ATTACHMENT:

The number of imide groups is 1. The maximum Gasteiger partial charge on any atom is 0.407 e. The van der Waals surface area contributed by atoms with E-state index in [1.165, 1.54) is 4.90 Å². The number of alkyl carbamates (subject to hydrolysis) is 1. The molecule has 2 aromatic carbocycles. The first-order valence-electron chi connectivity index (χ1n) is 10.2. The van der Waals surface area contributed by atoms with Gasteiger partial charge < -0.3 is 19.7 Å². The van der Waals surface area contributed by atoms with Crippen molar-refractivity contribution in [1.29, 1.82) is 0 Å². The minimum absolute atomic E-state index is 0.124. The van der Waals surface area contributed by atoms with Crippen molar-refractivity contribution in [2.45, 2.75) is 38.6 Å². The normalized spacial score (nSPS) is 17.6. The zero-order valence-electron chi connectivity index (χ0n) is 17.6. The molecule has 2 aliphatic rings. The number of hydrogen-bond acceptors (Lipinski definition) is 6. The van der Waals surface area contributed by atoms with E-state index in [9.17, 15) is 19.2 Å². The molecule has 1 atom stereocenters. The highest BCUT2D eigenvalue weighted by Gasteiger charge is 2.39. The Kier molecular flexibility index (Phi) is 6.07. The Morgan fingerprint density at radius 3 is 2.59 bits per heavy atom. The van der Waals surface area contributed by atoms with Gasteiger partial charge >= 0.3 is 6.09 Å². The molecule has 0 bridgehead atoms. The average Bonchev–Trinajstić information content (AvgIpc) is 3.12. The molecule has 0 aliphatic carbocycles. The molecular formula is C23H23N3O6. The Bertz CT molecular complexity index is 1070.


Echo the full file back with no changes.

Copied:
The number of imide groups is 1. The maximum Gasteiger partial charge on any atom is 0.407 e. The van der Waals surface area contributed by atoms with E-state index in [1.165, 1.54) is 4.90 Å². The number of alkyl carbamates (subject to hydrolysis) is 1. The molecule has 2 aromatic carbocycles. The first-order valence-electron chi connectivity index (χ1n) is 10.2. The van der Waals surface area contributed by atoms with Gasteiger partial charge < -0.3 is 19.7 Å². The van der Waals surface area contributed by atoms with Crippen molar-refractivity contribution in [1.29, 1.82) is 0 Å². The minimum absolute atomic E-state index is 0.124. The van der Waals surface area contributed by atoms with Crippen molar-refractivity contribution in [2.45, 2.75) is 38.6 Å². The normalized spacial score (nSPS) is 17.6. The zero-order valence-electron chi connectivity index (χ0n) is 17.6. The molecule has 2 aliphatic rings. The number of hydrogen-bond acceptors (Lipinski definition) is 6. The van der Waals surface area contributed by atoms with E-state index in [9.17, 15) is 19.2 Å². The molecule has 1 atom stereocenters. The highest BCUT2D eigenvalue weighted by Gasteiger charge is 2.39. The Kier molecular flexibility index (Phi) is 6.07. The Morgan fingerprint density at radius 3 is 2.59 bits per heavy atom. The van der Waals surface area contributed by atoms with Gasteiger partial charge >= 0.3 is 6.09 Å². The molecule has 0 bridgehead atoms. The average Bonchev–Trinajstić information content (AvgIpc) is 3.12. The molecule has 0 aliphatic carbocycles. The molecular formula is C23H23N3O6. The Bertz CT molecular complexity index is 1070.